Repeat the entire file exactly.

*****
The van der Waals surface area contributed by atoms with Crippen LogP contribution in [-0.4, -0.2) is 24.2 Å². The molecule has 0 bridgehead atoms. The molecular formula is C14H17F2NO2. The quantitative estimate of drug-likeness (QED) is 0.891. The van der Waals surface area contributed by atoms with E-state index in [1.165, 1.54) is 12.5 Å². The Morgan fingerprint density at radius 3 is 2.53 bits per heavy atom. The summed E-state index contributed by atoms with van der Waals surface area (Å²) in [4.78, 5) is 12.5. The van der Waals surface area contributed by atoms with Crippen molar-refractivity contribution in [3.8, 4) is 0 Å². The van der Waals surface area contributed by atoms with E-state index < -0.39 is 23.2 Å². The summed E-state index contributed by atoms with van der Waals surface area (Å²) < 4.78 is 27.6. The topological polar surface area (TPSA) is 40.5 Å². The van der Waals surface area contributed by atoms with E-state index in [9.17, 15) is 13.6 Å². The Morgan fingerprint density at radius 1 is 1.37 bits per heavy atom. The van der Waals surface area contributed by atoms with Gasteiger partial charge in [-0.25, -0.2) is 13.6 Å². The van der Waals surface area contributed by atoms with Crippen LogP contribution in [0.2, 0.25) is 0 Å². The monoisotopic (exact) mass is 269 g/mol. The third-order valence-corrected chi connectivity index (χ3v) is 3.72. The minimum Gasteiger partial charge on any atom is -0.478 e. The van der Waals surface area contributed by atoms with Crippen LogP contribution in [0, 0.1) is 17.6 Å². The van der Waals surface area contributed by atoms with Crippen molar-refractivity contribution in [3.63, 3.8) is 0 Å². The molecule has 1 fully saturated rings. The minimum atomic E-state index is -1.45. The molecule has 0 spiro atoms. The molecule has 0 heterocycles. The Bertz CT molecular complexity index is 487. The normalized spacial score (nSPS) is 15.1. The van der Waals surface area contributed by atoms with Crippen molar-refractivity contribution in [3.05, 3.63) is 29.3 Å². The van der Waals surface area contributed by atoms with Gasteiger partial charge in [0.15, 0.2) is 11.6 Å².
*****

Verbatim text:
The van der Waals surface area contributed by atoms with Crippen LogP contribution in [-0.4, -0.2) is 24.2 Å². The molecule has 0 bridgehead atoms. The molecular formula is C14H17F2NO2. The quantitative estimate of drug-likeness (QED) is 0.891. The van der Waals surface area contributed by atoms with E-state index in [1.165, 1.54) is 12.5 Å². The Morgan fingerprint density at radius 3 is 2.53 bits per heavy atom. The summed E-state index contributed by atoms with van der Waals surface area (Å²) in [4.78, 5) is 12.5. The van der Waals surface area contributed by atoms with Crippen molar-refractivity contribution in [3.8, 4) is 0 Å². The van der Waals surface area contributed by atoms with E-state index < -0.39 is 23.2 Å². The summed E-state index contributed by atoms with van der Waals surface area (Å²) < 4.78 is 27.6. The topological polar surface area (TPSA) is 40.5 Å². The van der Waals surface area contributed by atoms with E-state index in [9.17, 15) is 13.6 Å². The Morgan fingerprint density at radius 1 is 1.37 bits per heavy atom. The van der Waals surface area contributed by atoms with Gasteiger partial charge in [-0.25, -0.2) is 13.6 Å². The van der Waals surface area contributed by atoms with Crippen LogP contribution in [0.2, 0.25) is 0 Å². The monoisotopic (exact) mass is 269 g/mol. The third-order valence-corrected chi connectivity index (χ3v) is 3.72. The minimum Gasteiger partial charge on any atom is -0.478 e. The van der Waals surface area contributed by atoms with Crippen LogP contribution in [0, 0.1) is 17.6 Å². The van der Waals surface area contributed by atoms with Crippen molar-refractivity contribution in [3.63, 3.8) is 0 Å². The molecule has 1 fully saturated rings. The minimum atomic E-state index is -1.45. The molecule has 0 spiro atoms. The molecule has 0 heterocycles. The Bertz CT molecular complexity index is 487. The normalized spacial score (nSPS) is 15.1. The van der Waals surface area contributed by atoms with Crippen molar-refractivity contribution in [3.05, 3.63) is 29.3 Å². The van der Waals surface area contributed by atoms with Gasteiger partial charge in [0.15, 0.2) is 11.6 Å².